If you would like for me to make an Underwoobie for you, I would be glad to do so.  Cost would be $175 delivered with your choice of 5.0 or 2.5 ounce Climashield APEX, an inner shell of 1.9 or 1.1 ripstop, DWR or unfinished, and Duro Epsilon outer shell.. (Based on the price of the Epsilon and the Climashield, I end up paying myself about $2.50 an hour for making these.)  My recommendation on an inner shell would be the 1.1 MarPat that I use for mine to keep weight down.  If you want two Underwoobies, one to use as a Topquit and one as an Underquilt, or two of different insulation thicknesses so that you can snap them together for colder temps, while using one for most of the rest of the year, I can go $340.  I don't keep any in stock, nor do I keep much fabric, so delivery would be about 3-4 weeks and I would require a deposit to buy materials.  The deposit won't cover everything, so we're both taking a risk, which is only fair.  Just send me an email at, or contact me through PM on hammock Forums.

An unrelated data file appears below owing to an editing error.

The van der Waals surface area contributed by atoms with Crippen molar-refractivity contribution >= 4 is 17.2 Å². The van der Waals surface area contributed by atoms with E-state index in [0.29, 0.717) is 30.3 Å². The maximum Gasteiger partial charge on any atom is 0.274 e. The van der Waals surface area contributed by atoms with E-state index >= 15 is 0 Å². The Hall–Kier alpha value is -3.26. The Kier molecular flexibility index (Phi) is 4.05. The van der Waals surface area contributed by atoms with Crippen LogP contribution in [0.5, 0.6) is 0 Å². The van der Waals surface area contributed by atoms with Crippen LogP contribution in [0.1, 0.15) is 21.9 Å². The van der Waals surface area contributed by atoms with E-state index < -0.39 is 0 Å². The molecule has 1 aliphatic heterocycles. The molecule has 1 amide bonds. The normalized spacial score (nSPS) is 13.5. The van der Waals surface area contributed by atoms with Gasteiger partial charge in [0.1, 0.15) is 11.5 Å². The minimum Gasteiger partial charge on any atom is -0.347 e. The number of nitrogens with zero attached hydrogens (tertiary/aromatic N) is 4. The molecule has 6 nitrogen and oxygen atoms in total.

Wednesday, October 16, 2013

My Apologies To The Park Service

Sort of.

All this time I had been reporting the decisions made as to how the Park and Memorial closures have come down during the partial government shutdown, I had placed blame squarely on the shoulders of Parks Management leaving the Administration as somewhat distant supervisors who issued only general instructions and did not know details. I have been critical of other decisions Parks has made in the past on several other matters, and was very vocal about the spitefulness of closing the WW2 Monument and Parks features such as scenic overlooks, privately funded museums, and picnic areas here in this post and elsewhere on the web.

This afternoon, I came across this video of the Congressional testimony given today of Parks Service Director Jarvis before the Committee that is investigating how these decisions were made.